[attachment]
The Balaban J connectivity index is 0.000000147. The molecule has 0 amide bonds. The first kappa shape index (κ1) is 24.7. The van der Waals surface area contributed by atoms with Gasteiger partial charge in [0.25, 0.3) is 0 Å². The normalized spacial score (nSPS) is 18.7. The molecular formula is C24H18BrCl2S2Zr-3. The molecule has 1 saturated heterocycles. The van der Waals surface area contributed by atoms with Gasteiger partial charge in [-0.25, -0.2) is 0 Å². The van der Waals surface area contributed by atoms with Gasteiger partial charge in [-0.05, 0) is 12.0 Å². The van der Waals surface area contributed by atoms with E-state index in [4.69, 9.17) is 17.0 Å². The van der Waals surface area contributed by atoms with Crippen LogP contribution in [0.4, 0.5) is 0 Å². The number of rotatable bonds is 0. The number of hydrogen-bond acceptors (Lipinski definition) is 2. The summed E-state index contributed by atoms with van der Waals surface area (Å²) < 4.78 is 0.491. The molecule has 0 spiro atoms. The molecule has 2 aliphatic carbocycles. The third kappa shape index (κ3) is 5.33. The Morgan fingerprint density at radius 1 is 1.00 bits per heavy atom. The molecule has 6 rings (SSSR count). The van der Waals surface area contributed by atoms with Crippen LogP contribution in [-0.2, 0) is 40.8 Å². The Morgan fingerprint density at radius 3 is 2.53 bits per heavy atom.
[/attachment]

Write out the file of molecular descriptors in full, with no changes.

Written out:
The Balaban J connectivity index is 0.000000147. The molecule has 0 amide bonds. The first kappa shape index (κ1) is 24.7. The van der Waals surface area contributed by atoms with Gasteiger partial charge in [0.25, 0.3) is 0 Å². The normalized spacial score (nSPS) is 18.7. The molecular formula is C24H18BrCl2S2Zr-3. The molecule has 1 saturated heterocycles. The van der Waals surface area contributed by atoms with Gasteiger partial charge in [-0.25, -0.2) is 0 Å². The van der Waals surface area contributed by atoms with Gasteiger partial charge in [-0.05, 0) is 12.0 Å². The van der Waals surface area contributed by atoms with E-state index in [4.69, 9.17) is 17.0 Å². The van der Waals surface area contributed by atoms with Crippen LogP contribution in [0.4, 0.5) is 0 Å². The number of rotatable bonds is 0. The number of hydrogen-bond acceptors (Lipinski definition) is 2. The summed E-state index contributed by atoms with van der Waals surface area (Å²) < 4.78 is 0.491. The molecule has 0 spiro atoms. The molecule has 2 aliphatic carbocycles. The third kappa shape index (κ3) is 5.33. The Morgan fingerprint density at radius 1 is 1.00 bits per heavy atom. The molecule has 6 rings (SSSR count). The van der Waals surface area contributed by atoms with Crippen LogP contribution in [-0.2, 0) is 40.8 Å². The Morgan fingerprint density at radius 3 is 2.53 bits per heavy atom.